What can travel learn from Amazon and Apple
Over the past several weeks, I have had the need to order from Amazon and Apple, and coming off of those experiences I realized that there is a good lesson we all can learn from the two giants. Typically I am not a fan of online purchasing, but in today’s environment, sometimes it is necessary. Often times it is a horrible experience, but this time—quite the contrary.
I am looking into starting a travel podcast. I have been participating in one that has local community news in my hometown and saw some success and thought it might make sense to discuss some travel stuff periodically. I needed to order my own microphone and a few other accessories. We have no local audio store and a trip to New York was not in the cards, so Amazon it was. The microphone I ordered was shown to be in stock and deliverable in 4 days along with some cables and a stand. I clicked my way through the process and the order was completed. I got the expected confirmations by email and somewhat forgot about it, expecting my order to arrive later in the week. And then I got an email. It seems that my microphone was not in stock after all. They asked my permission to replace it with a better one at the lower price. Well, that was a no-brainer and I said yes. They apologized and said they would process the change. I then got another email saying that because of the change, they did not want to delay my shipment so they would be sending it out via a next day delivery. Talk about wow! I placed a $100 order expecting delivery on Thursday; I received a $150 order (for $100) delivered on Tuesday. Amazon delivered! And while I am not going to be an online evangelist anytime soon, the next time I do need to order online, you can bet that Amazon will be the first place I look.
So, what about Apple? My phone contract was expiring (as was my phone) and I needed to replace it. I called around to several Verizon stores and my local Apple store asking for the iPhone 7 Plus with 256GB. None were in stock. So I ordered from Apple online. My initial thought was that it might be in stock and available sooner, but that was not the case. The original order said it was a 4-week wait (coming from China), but that was on par with the retail options. The phone arrived and I had some issues transferring my old data to the new phone. After exhausting online forums, I called Apple Care (their warranty support) and was speaking with an agent in less than three minutes. In less than ten minutes, the issues were resolved. The next afternoon, I had a voicemail on the new phone. It was the same representative I spoke with yesterday just following up to make sure it was working correctly and to ask if I had any more questions. Impressive! I did not, but he asked if he could send me an email with some common tips and tricks for the new phone. Sure thing; bring it on. Well played Apple!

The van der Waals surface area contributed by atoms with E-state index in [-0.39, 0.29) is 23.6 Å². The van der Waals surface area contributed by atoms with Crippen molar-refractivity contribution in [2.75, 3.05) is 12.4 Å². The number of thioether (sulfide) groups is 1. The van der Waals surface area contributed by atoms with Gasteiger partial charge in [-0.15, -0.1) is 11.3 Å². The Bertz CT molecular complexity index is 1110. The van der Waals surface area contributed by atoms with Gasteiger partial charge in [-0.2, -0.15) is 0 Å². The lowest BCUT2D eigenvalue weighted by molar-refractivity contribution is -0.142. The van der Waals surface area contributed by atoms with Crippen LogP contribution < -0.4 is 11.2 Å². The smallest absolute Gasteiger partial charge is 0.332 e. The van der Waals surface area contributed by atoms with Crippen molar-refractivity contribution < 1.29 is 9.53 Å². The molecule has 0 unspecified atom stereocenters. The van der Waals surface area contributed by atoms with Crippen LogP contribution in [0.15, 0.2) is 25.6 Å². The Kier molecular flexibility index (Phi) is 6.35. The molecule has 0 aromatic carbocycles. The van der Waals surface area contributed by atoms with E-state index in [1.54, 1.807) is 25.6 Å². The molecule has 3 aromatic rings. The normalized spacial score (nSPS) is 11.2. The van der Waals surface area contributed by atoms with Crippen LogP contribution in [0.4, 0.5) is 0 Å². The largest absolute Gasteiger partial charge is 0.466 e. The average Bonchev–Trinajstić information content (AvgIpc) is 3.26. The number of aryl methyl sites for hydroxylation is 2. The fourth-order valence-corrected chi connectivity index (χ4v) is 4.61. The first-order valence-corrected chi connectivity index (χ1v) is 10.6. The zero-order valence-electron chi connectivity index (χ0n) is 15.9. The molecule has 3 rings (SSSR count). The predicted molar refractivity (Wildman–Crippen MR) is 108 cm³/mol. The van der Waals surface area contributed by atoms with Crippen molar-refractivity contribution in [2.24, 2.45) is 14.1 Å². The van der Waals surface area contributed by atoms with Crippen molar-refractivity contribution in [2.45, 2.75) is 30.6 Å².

The takeaway from these two experiences is that they both over-delivered on their products and promises. How often do we go into McDonalds and receive a screwed up meal? How often does the car repair invoice exceed the quote? Perhaps a little closer to home—how often have we told a client we’d call them back on Monday but just did not get around to it? How often have we “forgotten” to respond to the email we have been dreading? How often have we missed something in a complex itinerary that the client specifically wanted?
Think about it. With every successful transaction, you have an evangelist like me. With every unsuccessful one… well, you can probably figure that out by looking at your bottom line!
As we near the end of the year, let’s all resolve to do just a little bit better. Let us under-promise and over-deliver.